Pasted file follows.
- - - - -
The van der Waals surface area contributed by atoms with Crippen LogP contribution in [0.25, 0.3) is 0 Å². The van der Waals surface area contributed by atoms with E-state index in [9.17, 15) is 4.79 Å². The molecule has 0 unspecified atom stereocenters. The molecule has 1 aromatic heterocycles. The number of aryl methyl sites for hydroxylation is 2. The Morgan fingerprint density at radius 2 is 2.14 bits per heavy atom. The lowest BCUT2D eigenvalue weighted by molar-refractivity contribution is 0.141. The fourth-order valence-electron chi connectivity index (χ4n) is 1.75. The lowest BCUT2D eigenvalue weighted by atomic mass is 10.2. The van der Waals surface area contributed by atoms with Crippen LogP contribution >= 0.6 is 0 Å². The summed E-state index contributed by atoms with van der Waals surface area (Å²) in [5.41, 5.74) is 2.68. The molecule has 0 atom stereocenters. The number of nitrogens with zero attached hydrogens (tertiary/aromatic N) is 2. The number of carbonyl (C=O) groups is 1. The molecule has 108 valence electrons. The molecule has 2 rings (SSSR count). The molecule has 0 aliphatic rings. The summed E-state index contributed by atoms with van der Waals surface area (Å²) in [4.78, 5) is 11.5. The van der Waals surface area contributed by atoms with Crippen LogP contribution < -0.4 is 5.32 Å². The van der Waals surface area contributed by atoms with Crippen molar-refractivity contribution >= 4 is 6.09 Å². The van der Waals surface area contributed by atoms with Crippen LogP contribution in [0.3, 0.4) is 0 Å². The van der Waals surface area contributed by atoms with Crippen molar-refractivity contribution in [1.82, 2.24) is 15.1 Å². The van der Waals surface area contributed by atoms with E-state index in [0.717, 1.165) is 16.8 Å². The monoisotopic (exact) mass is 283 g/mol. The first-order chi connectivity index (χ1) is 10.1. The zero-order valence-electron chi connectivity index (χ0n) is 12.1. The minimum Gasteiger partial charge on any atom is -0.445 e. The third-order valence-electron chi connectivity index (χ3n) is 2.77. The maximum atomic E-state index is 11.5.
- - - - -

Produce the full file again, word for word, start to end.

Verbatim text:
The van der Waals surface area contributed by atoms with Crippen LogP contribution in [0.25, 0.3) is 0 Å². The van der Waals surface area contributed by atoms with E-state index in [9.17, 15) is 4.79 Å². The molecule has 0 unspecified atom stereocenters. The molecule has 1 aromatic heterocycles. The number of aryl methyl sites for hydroxylation is 2. The Morgan fingerprint density at radius 2 is 2.14 bits per heavy atom. The lowest BCUT2D eigenvalue weighted by molar-refractivity contribution is 0.141. The fourth-order valence-electron chi connectivity index (χ4n) is 1.75. The lowest BCUT2D eigenvalue weighted by atomic mass is 10.2. The van der Waals surface area contributed by atoms with Crippen LogP contribution >= 0.6 is 0 Å². The summed E-state index contributed by atoms with van der Waals surface area (Å²) in [5.41, 5.74) is 2.68. The molecule has 0 atom stereocenters. The number of nitrogens with zero attached hydrogens (tertiary/aromatic N) is 2. The number of carbonyl (C=O) groups is 1. The molecule has 108 valence electrons. The molecule has 2 rings (SSSR count). The molecule has 0 aliphatic rings. The summed E-state index contributed by atoms with van der Waals surface area (Å²) in [4.78, 5) is 11.5. The van der Waals surface area contributed by atoms with Crippen LogP contribution < -0.4 is 5.32 Å². The van der Waals surface area contributed by atoms with Crippen molar-refractivity contribution >= 4 is 6.09 Å². The van der Waals surface area contributed by atoms with Crippen LogP contribution in [0.3, 0.4) is 0 Å². The van der Waals surface area contributed by atoms with Crippen molar-refractivity contribution in [1.82, 2.24) is 15.1 Å². The van der Waals surface area contributed by atoms with E-state index in [0.717, 1.165) is 16.8 Å². The monoisotopic (exact) mass is 283 g/mol. The first-order chi connectivity index (χ1) is 10.1. The zero-order valence-electron chi connectivity index (χ0n) is 12.1. The minimum Gasteiger partial charge on any atom is -0.445 e. The third-order valence-electron chi connectivity index (χ3n) is 2.77. The maximum atomic E-state index is 11.5.